This week the Tranquility by Tuesday Challenge is focusing on Rule #3: Move by 3 p.m. We cannot make more time, but we can boost our energy levels, and getting a few minutes of physical activity is the equivalent of putting a magic reset button into an ordinary day.
The primary purpose of this rule is straightforward. Physical activity feels good and is good for us! But there is a secondary purpose, which is that to move by 3 p.m., every single day, you generally have to survey each day, and see what can’t be moved, what can, and where the space might be. This strategic mindset has all sorts of spillover benefits.
I know that people’s lives look different, and some days and schedules make this rule a lot harder than others. I can’t pretend to know the answer for where to fit in a 10-minute walk (or something like that) for everyone. But I can talk about my thought process when I did an exercise experiment a few years ago.
On December 26, 2016, I went for a run. I happened to run a few days in a row after that (we weren’t traveling for the holidays and the weather had been decent). I had long been fascinated by the concept of streaks — doing something every single day for a long time — and so I decided to try to keep my running streak going. I would run at least a mile a day, every single day, for the foreseeable future.
Running a mile generally takes me 10-12 minutes, depending on the circumstances, so this is a good approximation for Rule #3. The vast majority of days were straightforward: put on my running shoes and go run outside or on the treadmill. But a few were more complicated. For instance, early on in the streak I realized I had forgotten my running shoes and clothes when I was staying overnight at a hotel in Long Island. I’d planned to run on the hotel gym but that didn’t seem doable in my dress shoes! However, I could run barefoot around my hotel room in little loops (in my pajamas, I believe) with my step counter on to let me know when I’d hit a mile.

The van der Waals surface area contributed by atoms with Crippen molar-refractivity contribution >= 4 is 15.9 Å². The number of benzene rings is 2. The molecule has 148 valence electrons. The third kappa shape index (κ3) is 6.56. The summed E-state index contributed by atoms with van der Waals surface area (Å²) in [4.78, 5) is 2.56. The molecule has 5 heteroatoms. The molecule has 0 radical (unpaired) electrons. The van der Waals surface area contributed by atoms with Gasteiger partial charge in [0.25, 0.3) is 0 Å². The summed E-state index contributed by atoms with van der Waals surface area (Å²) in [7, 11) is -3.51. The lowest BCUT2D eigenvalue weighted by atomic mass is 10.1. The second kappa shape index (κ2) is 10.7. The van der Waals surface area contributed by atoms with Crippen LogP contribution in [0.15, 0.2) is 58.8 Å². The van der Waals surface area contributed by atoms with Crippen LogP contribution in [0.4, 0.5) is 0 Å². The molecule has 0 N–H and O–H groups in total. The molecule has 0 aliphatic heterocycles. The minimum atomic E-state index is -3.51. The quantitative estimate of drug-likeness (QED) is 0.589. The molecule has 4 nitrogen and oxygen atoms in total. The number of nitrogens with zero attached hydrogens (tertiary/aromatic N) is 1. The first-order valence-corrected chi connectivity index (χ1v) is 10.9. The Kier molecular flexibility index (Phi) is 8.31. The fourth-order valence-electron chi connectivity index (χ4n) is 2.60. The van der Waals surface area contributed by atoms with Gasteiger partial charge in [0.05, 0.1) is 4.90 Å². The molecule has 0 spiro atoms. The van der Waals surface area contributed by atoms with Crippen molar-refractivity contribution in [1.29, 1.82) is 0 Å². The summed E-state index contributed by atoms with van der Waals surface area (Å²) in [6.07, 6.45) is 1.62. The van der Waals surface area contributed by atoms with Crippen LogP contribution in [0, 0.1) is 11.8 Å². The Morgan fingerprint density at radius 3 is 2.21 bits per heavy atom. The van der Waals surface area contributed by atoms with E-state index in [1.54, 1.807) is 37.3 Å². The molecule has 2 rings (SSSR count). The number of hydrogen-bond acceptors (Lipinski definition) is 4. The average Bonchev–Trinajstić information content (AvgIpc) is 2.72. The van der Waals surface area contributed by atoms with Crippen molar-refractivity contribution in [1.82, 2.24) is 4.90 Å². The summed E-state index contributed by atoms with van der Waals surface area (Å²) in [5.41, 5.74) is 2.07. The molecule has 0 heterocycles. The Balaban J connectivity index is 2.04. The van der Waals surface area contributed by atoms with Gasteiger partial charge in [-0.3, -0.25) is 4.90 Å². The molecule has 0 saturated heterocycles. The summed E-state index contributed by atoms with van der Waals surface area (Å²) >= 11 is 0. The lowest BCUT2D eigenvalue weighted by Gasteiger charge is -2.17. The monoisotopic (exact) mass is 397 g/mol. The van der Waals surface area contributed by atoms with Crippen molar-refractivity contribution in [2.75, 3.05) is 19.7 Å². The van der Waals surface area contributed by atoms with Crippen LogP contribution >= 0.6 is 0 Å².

Did this feel ridiculous? Absolutely. But here’s the funny part. I actually still felt better after that “run.” If I wasn’t trying to run (and was just trying to get physical activity) this would have felt less silly because I could have done push-ups and sit-ups in my hotel room. Or even walked briskly in my dress clothes (clearly I had the ability to do some walking as I’d gotten myself to the hotel).
There were a few other memorable ridiculous days. For instance, I once got up at 3:30 a.m. to go run a mile on a hotel treadmill before a 6 a.m. flight (I knew I would be traveling all day). There was one day where I woke up on a Boy Scout camping trip, came home from that and had to turn around to go sing in a concert in New Jersey and then get to NYC for a conference that night. I had about an hour after getting home to turn myself around…so I ran for 12 minutes and spent the other 48 on the transition.
On family vacations I generally just got up before everyone else. On the occasions when I was traveling with a kid, solo, and couldn’t leave said child in a hotel alone, I’d do the hotel room loop thing and let the kid giggle at me.
Anyway, committing to do something every single day changes the question. It’s not “will I go for a run today?” The question becomes “when can I go for a run today?” That is just a matter of logistics, not motivation, and for 3 solid years, it was always possible to do it somewhere.
Of course, three years is not forever. My last run of the streak happened on the morning of December 28, 2019. Long time readers might recall that kid #5 was born early in the morning of December 29. So, some days, it doesn’t happen! I haven’t attempted to restart the streak. But I do know that it is the rare day when I couldn’t do something if I wanted to. It’s just a matter of fitting it in.
Photo: From a half-marathon that happened about 6 months into the streak. I think I ran a very slow mile late the next day to keep the streak going…